Lakeland Hills subdivision annexation begins
Council members voted on the agreement of a prospective restaurant and the annexation of houses in the Lakeland Hills subdivision, during Tuesday’s City Council meeting.
The restaurant property, located at 309 E. Main St., has remained empty since Stadium Grille ceased operations and claimed bankruptcy in 2010. First Southern Bank now holds the property’s title and wishes to sell it to Park Ridge Midwest Realty, which will purchase and repurpose the space into a Bandana’s Bar-B-Q, a southern style barbecue restaurant chain.
If a redevelopment agreement is reached between the buyer and the city, the buyer will be reimbursed by up to $330,622 after the initial purchase of the property.
The reimbursements would be made on an annual basis with the city paying 75% of the property tax increment created by the improvements made to the subject property, according to the City Council agenda. The agreement would terminate upon full payment of the $330,622 or expiration of the TIF district for the entire Redevelopment Project Area No. 1 in 2027.
Council member Jane Adams said she thinks Bandana’s would have a much better chance to succeed than Stadium Grille because it is already an established chain.
“It’s very difficult to manage a restaurant. You have to have a lot of skills, you have to have a lot of knowledge and you have to have the resources to make it through the first year,” Adams said. “The thing about a chain — a small regional chain — is that it has capital behind them.”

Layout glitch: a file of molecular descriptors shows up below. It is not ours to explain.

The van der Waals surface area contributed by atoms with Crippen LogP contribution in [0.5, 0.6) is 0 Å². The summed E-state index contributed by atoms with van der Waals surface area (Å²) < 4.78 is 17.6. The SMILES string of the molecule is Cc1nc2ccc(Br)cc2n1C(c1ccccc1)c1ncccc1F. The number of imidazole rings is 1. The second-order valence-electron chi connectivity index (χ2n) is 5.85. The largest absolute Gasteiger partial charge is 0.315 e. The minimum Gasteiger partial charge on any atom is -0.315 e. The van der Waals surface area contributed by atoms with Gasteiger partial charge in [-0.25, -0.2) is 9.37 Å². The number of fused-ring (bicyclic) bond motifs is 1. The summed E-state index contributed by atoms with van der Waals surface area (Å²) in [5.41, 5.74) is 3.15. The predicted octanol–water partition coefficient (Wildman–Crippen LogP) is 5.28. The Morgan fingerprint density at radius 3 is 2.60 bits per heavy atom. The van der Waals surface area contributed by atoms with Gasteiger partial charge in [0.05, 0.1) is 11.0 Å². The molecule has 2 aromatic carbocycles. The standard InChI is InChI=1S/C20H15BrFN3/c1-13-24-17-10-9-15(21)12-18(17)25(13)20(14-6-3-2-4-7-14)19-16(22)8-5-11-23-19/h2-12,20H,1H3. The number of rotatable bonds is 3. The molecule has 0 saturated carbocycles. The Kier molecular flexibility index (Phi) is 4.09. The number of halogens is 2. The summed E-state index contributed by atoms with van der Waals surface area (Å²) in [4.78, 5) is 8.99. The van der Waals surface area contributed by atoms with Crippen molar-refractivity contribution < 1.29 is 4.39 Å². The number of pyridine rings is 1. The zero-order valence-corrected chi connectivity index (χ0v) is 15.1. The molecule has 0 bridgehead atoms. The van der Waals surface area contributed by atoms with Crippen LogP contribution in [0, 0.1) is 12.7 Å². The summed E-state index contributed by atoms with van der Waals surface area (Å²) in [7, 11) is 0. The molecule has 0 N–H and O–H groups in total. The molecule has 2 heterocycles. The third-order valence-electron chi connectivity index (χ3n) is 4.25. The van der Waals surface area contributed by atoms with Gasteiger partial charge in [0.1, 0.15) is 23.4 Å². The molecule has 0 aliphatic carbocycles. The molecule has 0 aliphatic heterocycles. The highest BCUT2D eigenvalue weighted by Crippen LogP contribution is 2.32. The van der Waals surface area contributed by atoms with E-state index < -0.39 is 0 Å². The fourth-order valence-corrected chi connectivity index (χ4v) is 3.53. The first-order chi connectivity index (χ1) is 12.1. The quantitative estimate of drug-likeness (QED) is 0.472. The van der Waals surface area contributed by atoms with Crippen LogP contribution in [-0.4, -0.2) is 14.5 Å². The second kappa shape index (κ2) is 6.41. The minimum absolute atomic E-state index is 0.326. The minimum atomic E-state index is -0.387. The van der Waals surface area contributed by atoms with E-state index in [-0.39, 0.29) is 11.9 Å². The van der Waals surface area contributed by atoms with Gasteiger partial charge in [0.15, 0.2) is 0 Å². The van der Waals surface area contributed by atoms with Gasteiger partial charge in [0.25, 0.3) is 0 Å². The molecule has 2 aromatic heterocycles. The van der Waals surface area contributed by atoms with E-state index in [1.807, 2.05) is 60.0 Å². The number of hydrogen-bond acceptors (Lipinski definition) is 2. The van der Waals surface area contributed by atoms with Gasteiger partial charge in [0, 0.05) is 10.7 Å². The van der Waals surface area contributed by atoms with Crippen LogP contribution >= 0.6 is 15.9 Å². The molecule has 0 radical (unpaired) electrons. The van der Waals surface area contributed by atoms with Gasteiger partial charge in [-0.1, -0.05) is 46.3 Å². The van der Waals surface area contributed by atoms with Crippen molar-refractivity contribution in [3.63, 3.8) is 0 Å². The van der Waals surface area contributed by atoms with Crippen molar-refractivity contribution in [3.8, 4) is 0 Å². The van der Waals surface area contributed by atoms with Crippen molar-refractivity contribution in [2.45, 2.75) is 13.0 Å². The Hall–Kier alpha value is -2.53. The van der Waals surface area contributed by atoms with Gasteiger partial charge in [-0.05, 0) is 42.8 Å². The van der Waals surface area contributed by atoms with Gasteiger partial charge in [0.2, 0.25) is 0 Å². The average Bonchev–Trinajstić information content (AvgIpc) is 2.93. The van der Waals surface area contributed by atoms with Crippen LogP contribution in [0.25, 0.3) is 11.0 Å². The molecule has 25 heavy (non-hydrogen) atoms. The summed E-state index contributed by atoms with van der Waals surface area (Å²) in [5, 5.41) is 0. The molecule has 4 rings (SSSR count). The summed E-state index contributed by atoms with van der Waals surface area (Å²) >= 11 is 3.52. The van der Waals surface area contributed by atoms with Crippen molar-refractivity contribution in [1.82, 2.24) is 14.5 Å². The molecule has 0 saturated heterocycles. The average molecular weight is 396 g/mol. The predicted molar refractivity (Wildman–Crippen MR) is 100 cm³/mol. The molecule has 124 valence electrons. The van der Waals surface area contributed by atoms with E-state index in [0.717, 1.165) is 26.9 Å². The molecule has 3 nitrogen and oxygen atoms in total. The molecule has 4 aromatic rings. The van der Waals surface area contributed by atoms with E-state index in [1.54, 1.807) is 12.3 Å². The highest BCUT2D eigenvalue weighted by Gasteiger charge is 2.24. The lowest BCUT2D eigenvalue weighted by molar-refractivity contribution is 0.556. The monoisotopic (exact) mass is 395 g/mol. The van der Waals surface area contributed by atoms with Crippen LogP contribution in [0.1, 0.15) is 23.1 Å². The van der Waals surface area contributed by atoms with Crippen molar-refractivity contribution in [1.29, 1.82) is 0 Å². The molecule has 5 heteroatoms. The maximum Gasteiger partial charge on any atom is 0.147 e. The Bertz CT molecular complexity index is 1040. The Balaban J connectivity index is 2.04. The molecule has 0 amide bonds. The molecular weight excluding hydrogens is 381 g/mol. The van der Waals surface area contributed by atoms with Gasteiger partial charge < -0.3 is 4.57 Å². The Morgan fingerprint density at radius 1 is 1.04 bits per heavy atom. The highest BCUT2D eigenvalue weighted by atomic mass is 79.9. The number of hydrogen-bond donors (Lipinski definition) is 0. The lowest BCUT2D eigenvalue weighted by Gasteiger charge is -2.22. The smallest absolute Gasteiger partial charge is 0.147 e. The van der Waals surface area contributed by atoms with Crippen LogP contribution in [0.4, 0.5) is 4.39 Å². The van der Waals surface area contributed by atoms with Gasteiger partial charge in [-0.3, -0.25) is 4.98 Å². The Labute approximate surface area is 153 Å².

The council also talked about the annexation of the Lakeland Hills subdivision at the meeting, and some area residents are now considered full-fledged citizens of the city.
The annexation occurred because of an agreement made between the city and Lakeland Hills in 1997 when the owners of the subdivision said the area could be annexed into the city if Lakeland Hills was given a sewer system to replace its private septic systems.
Kevin Baity, city manager, said a sanitary sewer was installed in the subdivision. He said this gives the city the right to annex the area when it is contiguous with the city — or shares a common border with the city — which some of the houses now do.
Councilman Don Monty said it’s time for the people located in Lakeland Hills to be annexed into the city because members of the subdivision now receive the same sewer services as the rest of the residents in the city.
“It’s time to go through with the annexation agreement,” Monty said. “They’ve got the benefit of the (sewer) services.”
The vote to annex the Lakeland Hills residents who have filed their petitions was passed unanimously.
After the vote was passed, all Lakeland Hills residents who filed their petitions and share a common border with the city began to receive residential benefits.
The remainder of the residents who have not filed their petitions will be given another notice of the change, Baity said, and if they do not turn in the petition afterward, legal action will be taken to obtain the signatures from the people in question.
In the Tuesday edition of the Daily Egyptian, the story “Council to talk Stadium Grille property redevelopment” should have said Park Ridge Midwest Realty, a buyer.
It also should have said Park Ridge Midwest Realty would purchase the property from First Southern Bank and the city would then reimburse the developer on an annual basis, paying 75 percent of the property tax increment created by the improvements that have been made to the subject property. These reimbursements will be paid in full when the developer receives $330,662 total, or expiration of tax increment financing for the entire Redevelopment Project Area No. 1 has taken place.
The story should have said residents who petition and annex and are contiguous with the city will immediately begin to receive city services. The Daily Egyptian regrets these errors.